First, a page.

Comparative biodistribution of the radiohalogenated (Br, I and At) antibody A33. Implications for in vivo dosimetry

Anna Orlova, Johanna Hoöglund, Mark Lubberink, Ondrej Lebeda, Lars Gedda, Hans Lundqvist, Vladimir Tolmachev, Anders Sundin

Research output: Contribution to journalArticlepeer-review

17 Citations (Scopus)


The alpha-emitter astatine-211 (T1/2 = 7.2 h) has great potential for use in targeted radionuclide therapy. Its potent alpha-radiation makes 211At unsuitable for dose planning. Its x-rays can be used for gammacamera monitoring of the radioactivity distribution during therapy but not for accurate estimation of absorbed dose in critical organs. This study was intended to establish whether the absorbed dose delivered by astatinated antibody could be accurately determined by analogue labeling with radiohalogens, better suited for quantitative measurements in vivo. PET facilitates quantitative pharmacokinetics; possible halogen labels are, e.g., 76Br (T1/2 = 16.2 h) and 124I (T1/2 = 4.18 d). Antibody A33 was labeled with 76Br, 125I and 211At using N-succinimidyl-p-halobenzoates. The conjugates were co-injected into Sprague-Dawley rats. Radioactivity concentrations in different organs and tissues were measured at three time points. Pharmacokinetic data were used to calculate absorbed doses. 125I and 76Br reflected the biokinetics of astatine reasonably well. The absorbed doses in bladder, kidney, pancreas, liver, bone and brain were determined with 10% accuracy. The absorbed doses in stomach, spleen and thyroid were underestimated by a factor 2-3. Positron-emitting analogues can be used to predict the astatine-derived dose in critical organs. Correction factors should be used for stomach, spleen and thyroid.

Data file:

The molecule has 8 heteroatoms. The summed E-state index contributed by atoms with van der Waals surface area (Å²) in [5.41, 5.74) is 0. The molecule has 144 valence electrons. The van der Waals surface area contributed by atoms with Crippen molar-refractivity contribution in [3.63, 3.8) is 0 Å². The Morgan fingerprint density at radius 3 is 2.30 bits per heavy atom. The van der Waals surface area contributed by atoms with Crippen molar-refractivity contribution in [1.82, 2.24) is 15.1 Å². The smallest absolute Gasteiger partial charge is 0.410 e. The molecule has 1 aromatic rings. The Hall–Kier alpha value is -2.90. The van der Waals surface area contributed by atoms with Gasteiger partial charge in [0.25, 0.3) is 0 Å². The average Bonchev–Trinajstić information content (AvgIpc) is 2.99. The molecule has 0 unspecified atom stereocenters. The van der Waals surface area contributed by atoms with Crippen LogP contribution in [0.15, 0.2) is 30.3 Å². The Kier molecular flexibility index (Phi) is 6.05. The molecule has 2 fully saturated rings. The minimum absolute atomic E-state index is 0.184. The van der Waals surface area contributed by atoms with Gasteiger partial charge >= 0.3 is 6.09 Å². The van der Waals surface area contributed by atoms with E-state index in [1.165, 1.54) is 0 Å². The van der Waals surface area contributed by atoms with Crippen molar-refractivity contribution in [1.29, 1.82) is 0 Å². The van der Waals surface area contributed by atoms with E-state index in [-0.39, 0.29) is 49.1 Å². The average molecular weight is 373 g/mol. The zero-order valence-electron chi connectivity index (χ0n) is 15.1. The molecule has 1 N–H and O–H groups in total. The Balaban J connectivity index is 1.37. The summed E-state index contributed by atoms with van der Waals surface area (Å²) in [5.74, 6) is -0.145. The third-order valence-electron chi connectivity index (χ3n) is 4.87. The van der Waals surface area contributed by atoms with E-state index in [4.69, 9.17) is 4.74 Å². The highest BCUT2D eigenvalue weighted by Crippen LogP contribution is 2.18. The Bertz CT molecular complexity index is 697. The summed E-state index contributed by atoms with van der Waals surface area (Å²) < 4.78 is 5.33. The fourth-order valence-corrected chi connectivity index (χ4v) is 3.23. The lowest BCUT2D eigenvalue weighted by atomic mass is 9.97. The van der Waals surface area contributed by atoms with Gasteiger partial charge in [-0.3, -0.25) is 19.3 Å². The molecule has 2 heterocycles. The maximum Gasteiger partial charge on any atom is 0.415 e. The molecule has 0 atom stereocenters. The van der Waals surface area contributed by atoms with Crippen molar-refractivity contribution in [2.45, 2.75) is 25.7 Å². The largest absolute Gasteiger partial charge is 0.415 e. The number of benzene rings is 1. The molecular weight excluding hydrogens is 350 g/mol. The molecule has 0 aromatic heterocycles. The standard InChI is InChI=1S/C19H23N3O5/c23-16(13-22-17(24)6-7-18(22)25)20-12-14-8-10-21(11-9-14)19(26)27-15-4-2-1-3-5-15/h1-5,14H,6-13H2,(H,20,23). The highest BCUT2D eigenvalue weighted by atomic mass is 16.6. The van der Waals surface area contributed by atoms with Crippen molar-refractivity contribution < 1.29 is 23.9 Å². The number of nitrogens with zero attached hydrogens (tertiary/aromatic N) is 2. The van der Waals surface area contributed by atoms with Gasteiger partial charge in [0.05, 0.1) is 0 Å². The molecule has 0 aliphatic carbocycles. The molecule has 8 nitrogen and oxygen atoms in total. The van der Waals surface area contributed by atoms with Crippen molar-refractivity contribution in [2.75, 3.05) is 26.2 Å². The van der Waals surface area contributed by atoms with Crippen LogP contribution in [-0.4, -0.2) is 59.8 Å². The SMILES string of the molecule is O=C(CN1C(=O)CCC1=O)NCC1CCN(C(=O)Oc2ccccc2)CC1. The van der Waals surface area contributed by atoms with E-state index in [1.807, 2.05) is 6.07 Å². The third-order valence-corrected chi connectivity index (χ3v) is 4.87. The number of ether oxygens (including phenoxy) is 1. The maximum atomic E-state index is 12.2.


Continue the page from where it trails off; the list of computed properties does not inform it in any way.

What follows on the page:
Original languageEnglish
Pages (from-to)385-396
Number of pages12
JournalCancer Biotherapy and Radiopharmaceuticals
Issue number4
Publication statusPublished - 2002
Externally publishedYes

ASJC Scopus subject areas

  • Oncology
  • Radiology Nuclear Medicine and imaging
  • Pharmacology
  • Cancer Research

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